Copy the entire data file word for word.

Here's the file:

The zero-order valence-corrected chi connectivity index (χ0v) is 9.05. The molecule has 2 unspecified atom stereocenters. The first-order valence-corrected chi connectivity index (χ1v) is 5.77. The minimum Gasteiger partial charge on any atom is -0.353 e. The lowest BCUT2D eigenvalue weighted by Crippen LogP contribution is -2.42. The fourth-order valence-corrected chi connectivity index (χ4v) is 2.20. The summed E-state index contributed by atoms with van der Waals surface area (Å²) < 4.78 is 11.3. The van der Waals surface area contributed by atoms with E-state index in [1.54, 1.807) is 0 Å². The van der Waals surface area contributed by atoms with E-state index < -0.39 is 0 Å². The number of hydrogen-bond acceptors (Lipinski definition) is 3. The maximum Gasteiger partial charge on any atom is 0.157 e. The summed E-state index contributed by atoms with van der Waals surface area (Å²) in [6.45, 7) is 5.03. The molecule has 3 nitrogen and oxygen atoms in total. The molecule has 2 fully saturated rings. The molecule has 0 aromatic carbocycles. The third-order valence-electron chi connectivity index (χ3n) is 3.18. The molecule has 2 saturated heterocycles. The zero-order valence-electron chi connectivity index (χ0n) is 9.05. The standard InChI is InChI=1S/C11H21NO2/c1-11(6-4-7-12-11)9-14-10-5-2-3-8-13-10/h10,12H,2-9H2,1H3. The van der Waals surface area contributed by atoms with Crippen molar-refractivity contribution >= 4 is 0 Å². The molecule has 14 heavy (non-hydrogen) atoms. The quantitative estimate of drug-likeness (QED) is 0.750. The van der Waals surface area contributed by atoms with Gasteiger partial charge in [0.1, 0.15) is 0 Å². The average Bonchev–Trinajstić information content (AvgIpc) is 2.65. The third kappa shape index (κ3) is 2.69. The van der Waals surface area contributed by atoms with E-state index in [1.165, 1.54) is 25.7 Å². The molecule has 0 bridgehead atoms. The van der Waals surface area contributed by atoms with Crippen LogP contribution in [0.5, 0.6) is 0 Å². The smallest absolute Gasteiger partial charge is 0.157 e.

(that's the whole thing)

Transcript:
The zero-order valence-corrected chi connectivity index (χ0v) is 9.05. The molecule has 2 unspecified atom stereocenters. The first-order valence-corrected chi connectivity index (χ1v) is 5.77. The minimum Gasteiger partial charge on any atom is -0.353 e. The lowest BCUT2D eigenvalue weighted by Crippen LogP contribution is -2.42. The fourth-order valence-corrected chi connectivity index (χ4v) is 2.20. The summed E-state index contributed by atoms with van der Waals surface area (Å²) < 4.78 is 11.3. The van der Waals surface area contributed by atoms with E-state index in [1.54, 1.807) is 0 Å². The van der Waals surface area contributed by atoms with E-state index < -0.39 is 0 Å². The number of hydrogen-bond acceptors (Lipinski definition) is 3. The maximum Gasteiger partial charge on any atom is 0.157 e. The summed E-state index contributed by atoms with van der Waals surface area (Å²) in [6.45, 7) is 5.03. The molecule has 3 nitrogen and oxygen atoms in total. The molecule has 2 fully saturated rings. The molecule has 0 aromatic carbocycles. The third-order valence-electron chi connectivity index (χ3n) is 3.18. The molecule has 2 saturated heterocycles. The zero-order valence-electron chi connectivity index (χ0n) is 9.05. The standard InChI is InChI=1S/C11H21NO2/c1-11(6-4-7-12-11)9-14-10-5-2-3-8-13-10/h10,12H,2-9H2,1H3. The van der Waals surface area contributed by atoms with Crippen molar-refractivity contribution >= 4 is 0 Å². The molecule has 14 heavy (non-hydrogen) atoms. The quantitative estimate of drug-likeness (QED) is 0.750. The van der Waals surface area contributed by atoms with Gasteiger partial charge in [0.1, 0.15) is 0 Å². The average Bonchev–Trinajstić information content (AvgIpc) is 2.65. The third kappa shape index (κ3) is 2.69. The van der Waals surface area contributed by atoms with E-state index in [1.165, 1.54) is 25.7 Å². The molecule has 0 bridgehead atoms. The van der Waals surface area contributed by atoms with Crippen LogP contribution in [0.5, 0.6) is 0 Å². The smallest absolute Gasteiger partial charge is 0.157 e.